Remodels can add style, function, and safety by way of updating electrical and plumbing systems to current building codes. Not only can this enhance your enjoyment of your home, it can also add value to your house upon resale. The most popular rooms to remodel are kitchens and bathrooms—they’re the most used rooms in the house and the spaces where we interface the most with materials, so they require the most planning and attention to detail. It’s your designer’s job to take the information you provide and develop a plan that targets your needs and budget.
Serious customers prepare for satisfaction.
Here’s a simple formula: if you get what you want, you’ll be satisfied. Over the years, design professionals have learned that it’s in everyone’s best interest to work with serious customers. Here are some qualities of serious customers:
- They take the time to come to the showroom
- They’re prepared to answer questions about their needs and budget
- They’re more likely to be satisfied if they invest time into getting clarity on their vision and need.
Deborah Cleveland of Ashley Interiors, Inc., a Diamond Certified company, has the following advice for consumers who are serious about locking in a satisfying experience:
1. Create a wish list or scrapbook of various images that appeal to you style-wise.
a. Google images
d. Books and magazines
2. Take photographs of your kitchen or bathroom and jot down general measurements (they don’t have to be precise).
3. Grab your scrapbook and measurements and head to a design showroom.
a. Talk to a designer.
b. Get a feel for the products.
c. Get a feel for the firm and the designer.
i. Do you like the designer?
ii. Does the designer understand your needs and vision?
iii. Are you communicating well?
a. According to Ric Plummer of Ric’s Kitchen & Bath Showroom, a Diamond Certified company, you should expect a basic kitchen remodel to start at about $30,000. Houzz.com advises that a “basic kitchen remodel” will cost between $20,000 and $30,000 and include simple lighting, basic appliances, and tile and flooring. What Houzz.com calls a “deluxe kitchen remodel” may start at $100,000. Of course, the actual cost can be worked out at the showroom. This is where the designer’s understanding of your needs and vision meets their expertise with the various product lines.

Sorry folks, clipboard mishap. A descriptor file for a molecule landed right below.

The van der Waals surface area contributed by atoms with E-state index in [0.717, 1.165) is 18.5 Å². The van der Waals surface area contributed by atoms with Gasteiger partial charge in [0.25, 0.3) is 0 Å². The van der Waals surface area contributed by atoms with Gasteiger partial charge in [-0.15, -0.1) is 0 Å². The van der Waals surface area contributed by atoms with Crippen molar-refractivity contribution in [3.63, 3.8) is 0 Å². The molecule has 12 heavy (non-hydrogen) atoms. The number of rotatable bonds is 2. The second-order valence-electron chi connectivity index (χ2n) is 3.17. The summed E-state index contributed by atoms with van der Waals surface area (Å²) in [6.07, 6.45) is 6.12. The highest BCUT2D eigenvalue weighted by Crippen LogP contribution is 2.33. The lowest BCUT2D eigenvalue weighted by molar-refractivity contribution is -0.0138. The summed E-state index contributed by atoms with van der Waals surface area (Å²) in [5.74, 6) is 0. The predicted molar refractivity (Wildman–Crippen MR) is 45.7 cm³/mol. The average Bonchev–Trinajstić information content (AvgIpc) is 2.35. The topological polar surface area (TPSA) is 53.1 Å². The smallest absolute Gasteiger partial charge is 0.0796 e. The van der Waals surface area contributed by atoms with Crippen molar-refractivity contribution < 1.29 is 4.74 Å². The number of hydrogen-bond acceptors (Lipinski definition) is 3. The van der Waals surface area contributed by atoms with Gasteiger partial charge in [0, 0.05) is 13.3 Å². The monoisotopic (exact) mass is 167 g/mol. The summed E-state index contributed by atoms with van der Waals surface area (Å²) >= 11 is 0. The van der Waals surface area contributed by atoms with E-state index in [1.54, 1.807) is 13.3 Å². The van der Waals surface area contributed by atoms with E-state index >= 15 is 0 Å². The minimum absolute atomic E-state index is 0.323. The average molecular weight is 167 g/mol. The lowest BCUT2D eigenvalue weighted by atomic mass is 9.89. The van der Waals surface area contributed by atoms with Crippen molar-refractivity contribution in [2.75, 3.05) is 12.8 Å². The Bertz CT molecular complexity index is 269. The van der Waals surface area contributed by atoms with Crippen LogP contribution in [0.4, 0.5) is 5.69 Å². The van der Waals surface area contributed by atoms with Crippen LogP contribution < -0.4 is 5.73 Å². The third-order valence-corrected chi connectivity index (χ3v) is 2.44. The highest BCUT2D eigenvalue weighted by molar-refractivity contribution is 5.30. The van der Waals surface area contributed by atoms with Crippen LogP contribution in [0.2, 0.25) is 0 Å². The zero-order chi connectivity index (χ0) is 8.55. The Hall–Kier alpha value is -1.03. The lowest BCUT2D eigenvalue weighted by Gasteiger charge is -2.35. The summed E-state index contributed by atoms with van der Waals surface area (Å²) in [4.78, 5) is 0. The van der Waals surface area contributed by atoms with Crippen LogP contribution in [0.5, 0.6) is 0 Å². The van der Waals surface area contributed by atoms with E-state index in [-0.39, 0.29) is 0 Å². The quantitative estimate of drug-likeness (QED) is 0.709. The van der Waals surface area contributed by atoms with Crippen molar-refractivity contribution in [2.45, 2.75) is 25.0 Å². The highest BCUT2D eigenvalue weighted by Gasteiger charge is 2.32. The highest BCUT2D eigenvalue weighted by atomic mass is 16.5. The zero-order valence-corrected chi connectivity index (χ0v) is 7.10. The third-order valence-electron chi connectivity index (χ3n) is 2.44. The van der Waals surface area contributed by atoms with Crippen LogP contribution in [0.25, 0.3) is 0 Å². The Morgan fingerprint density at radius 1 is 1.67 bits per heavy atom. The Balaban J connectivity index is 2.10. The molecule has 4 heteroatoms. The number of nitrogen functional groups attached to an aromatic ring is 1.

Once the designer knows your measurements, style and budget, they’ll work with a computer design program to provide a mockup. The mockup can give you a ballpark estimate of what your project will cost by plugging in different products. After the mockup, the design firm will send someone to take the actual measurements before drawing up a contract.
The design professional wants satisfied customers.
A company’s survival depends on generating happy customers. To that end, Ric Plummer draws from 30 years of experience when implementing his business model. His company’s overarching concern is that they want to work with serious customers who are prepared to have satisfying experiences.
Ric likes people who come in, get to know his employees and take part in the process because it shows they’re serious. “Visiting the showroom means the customer is invested,” he says. “When a customer isn’t willing to visit the showroom, it sends a message that they aren’t ready to move forward.” When Ric started, he found that 25 percent of the cold calls he received for measurements and estimates were from renters who were trying to convince their landlords to do a remodel. With this business model, he could spend half the day and not even get the job many times. “It’s not just about money; it’s about brand management,” he says. “We don’t want to hold up serious customers.”
Ric says there are a few exceptions to this rule. “I’ll go to a home and measure if the customer is physically unable to take measurements themselves. I’ll also make an exception if the customer is willing to pay a fee for our time, which is what Home Depot does. If the homeowner becomes a customer, the fee is credited to their contract.”
The initial meeting usually takes about two hours, and then there’s a computer mockup that uses the customer’s measurements and chosen material line, which can take six to seven hours. So, there’s about eight to 10 hours of work before there’s even a contract for the customer to sign. About 90 percent of the time, this effort results in a signed contract. After the contract signing, there may be two or three additional meetings to finalize details. So, the company invests 15 to 20 hours before they even get started. Ric’s Kitchen & Bath Showroom only does full kitchen and bathroom remodels—they don’t take on new clients who just want one piece changed out. However, if a former customer needs a vanity or shower door replaced, they’ll do it.
Ric says the secret to maintaining a great reputation is to not take on the drama. “You have to know where the drama starts and ends. A reputable designer will know what types of situations can lead to conflict and understand how to avoid these situations so they can concentrate on delivering quality experiences to quality customers.”